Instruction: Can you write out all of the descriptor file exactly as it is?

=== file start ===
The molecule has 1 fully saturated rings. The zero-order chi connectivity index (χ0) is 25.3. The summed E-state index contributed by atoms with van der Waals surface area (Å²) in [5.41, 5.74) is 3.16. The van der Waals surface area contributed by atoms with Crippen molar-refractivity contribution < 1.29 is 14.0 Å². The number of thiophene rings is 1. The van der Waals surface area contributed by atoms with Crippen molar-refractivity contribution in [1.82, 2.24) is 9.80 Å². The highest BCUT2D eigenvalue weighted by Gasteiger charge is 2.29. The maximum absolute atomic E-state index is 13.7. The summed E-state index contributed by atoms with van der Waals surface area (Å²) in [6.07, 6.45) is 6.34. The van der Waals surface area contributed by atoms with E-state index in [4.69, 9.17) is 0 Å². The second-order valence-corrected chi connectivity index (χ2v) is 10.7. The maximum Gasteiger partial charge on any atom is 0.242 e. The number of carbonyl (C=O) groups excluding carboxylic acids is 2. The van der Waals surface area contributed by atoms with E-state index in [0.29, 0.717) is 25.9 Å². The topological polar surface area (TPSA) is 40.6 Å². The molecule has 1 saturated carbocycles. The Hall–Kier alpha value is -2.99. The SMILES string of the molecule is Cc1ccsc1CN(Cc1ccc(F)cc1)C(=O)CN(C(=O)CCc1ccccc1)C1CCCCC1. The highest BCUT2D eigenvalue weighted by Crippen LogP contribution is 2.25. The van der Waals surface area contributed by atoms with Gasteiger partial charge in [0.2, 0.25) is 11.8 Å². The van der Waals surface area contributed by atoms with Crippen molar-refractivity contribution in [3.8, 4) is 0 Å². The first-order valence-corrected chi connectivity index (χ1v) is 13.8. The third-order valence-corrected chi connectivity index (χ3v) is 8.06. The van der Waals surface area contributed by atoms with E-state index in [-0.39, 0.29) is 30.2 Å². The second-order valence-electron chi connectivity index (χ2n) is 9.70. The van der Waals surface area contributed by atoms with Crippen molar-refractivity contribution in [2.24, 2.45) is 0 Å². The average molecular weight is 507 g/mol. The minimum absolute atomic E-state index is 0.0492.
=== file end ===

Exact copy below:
The molecule has 1 fully saturated rings. The zero-order chi connectivity index (χ0) is 25.3. The summed E-state index contributed by atoms with van der Waals surface area (Å²) in [5.41, 5.74) is 3.16. The van der Waals surface area contributed by atoms with Crippen molar-refractivity contribution < 1.29 is 14.0 Å². The number of thiophene rings is 1. The van der Waals surface area contributed by atoms with Crippen molar-refractivity contribution in [1.82, 2.24) is 9.80 Å². The highest BCUT2D eigenvalue weighted by Gasteiger charge is 2.29. The maximum absolute atomic E-state index is 13.7. The summed E-state index contributed by atoms with van der Waals surface area (Å²) in [6.07, 6.45) is 6.34. The van der Waals surface area contributed by atoms with E-state index in [4.69, 9.17) is 0 Å². The second-order valence-corrected chi connectivity index (χ2v) is 10.7. The maximum Gasteiger partial charge on any atom is 0.242 e. The number of carbonyl (C=O) groups excluding carboxylic acids is 2. The van der Waals surface area contributed by atoms with E-state index in [0.29, 0.717) is 25.9 Å². The topological polar surface area (TPSA) is 40.6 Å². The molecule has 1 saturated carbocycles. The Hall–Kier alpha value is -2.99. The SMILES string of the molecule is Cc1ccsc1CN(Cc1ccc(F)cc1)C(=O)CN(C(=O)CCc1ccccc1)C1CCCCC1. The highest BCUT2D eigenvalue weighted by Crippen LogP contribution is 2.25. The van der Waals surface area contributed by atoms with Gasteiger partial charge in [0.2, 0.25) is 11.8 Å². The van der Waals surface area contributed by atoms with Crippen molar-refractivity contribution in [3.8, 4) is 0 Å². The first-order valence-corrected chi connectivity index (χ1v) is 13.8. The third-order valence-corrected chi connectivity index (χ3v) is 8.06. The van der Waals surface area contributed by atoms with E-state index in [-0.39, 0.29) is 30.2 Å². The second-order valence-electron chi connectivity index (χ2n) is 9.70. The van der Waals surface area contributed by atoms with Crippen molar-refractivity contribution in [2.24, 2.45) is 0 Å². The average molecular weight is 507 g/mol. The minimum absolute atomic E-state index is 0.0492.